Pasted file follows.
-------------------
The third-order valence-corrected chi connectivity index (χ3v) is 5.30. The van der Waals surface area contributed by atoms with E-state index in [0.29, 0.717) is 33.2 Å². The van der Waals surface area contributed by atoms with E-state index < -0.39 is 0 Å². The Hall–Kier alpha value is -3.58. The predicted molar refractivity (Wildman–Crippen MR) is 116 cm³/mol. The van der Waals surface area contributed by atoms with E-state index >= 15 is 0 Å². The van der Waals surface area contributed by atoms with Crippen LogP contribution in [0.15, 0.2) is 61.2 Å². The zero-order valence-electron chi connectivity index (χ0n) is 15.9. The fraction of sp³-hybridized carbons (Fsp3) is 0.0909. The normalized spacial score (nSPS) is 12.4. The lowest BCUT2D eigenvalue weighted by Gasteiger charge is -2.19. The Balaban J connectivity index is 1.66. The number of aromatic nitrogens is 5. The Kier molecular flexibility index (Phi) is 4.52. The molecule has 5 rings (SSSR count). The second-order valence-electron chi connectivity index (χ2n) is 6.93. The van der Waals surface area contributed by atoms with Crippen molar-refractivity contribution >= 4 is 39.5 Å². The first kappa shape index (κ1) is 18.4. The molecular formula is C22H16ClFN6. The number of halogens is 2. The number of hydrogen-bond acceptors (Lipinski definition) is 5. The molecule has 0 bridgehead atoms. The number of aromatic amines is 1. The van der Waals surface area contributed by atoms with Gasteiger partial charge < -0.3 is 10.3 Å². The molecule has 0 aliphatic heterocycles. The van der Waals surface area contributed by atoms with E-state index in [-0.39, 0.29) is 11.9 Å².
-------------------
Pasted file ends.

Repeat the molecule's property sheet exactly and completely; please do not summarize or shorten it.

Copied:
The third-order valence-corrected chi connectivity index (χ3v) is 5.30. The van der Waals surface area contributed by atoms with E-state index in [0.29, 0.717) is 33.2 Å². The van der Waals surface area contributed by atoms with E-state index < -0.39 is 0 Å². The Hall–Kier alpha value is -3.58. The predicted molar refractivity (Wildman–Crippen MR) is 116 cm³/mol. The van der Waals surface area contributed by atoms with E-state index >= 15 is 0 Å². The van der Waals surface area contributed by atoms with Crippen LogP contribution in [0.15, 0.2) is 61.2 Å². The zero-order valence-electron chi connectivity index (χ0n) is 15.9. The fraction of sp³-hybridized carbons (Fsp3) is 0.0909. The normalized spacial score (nSPS) is 12.4. The lowest BCUT2D eigenvalue weighted by Gasteiger charge is -2.19. The Balaban J connectivity index is 1.66. The number of aromatic nitrogens is 5. The Kier molecular flexibility index (Phi) is 4.52. The molecule has 5 rings (SSSR count). The second-order valence-electron chi connectivity index (χ2n) is 6.93. The van der Waals surface area contributed by atoms with Crippen molar-refractivity contribution >= 4 is 39.5 Å². The first kappa shape index (κ1) is 18.4. The molecular formula is C22H16ClFN6. The number of halogens is 2. The number of hydrogen-bond acceptors (Lipinski definition) is 5. The molecule has 0 bridgehead atoms. The number of aromatic amines is 1. The van der Waals surface area contributed by atoms with Gasteiger partial charge < -0.3 is 10.3 Å². The molecule has 0 aliphatic heterocycles. The van der Waals surface area contributed by atoms with E-state index in [-0.39, 0.29) is 11.9 Å².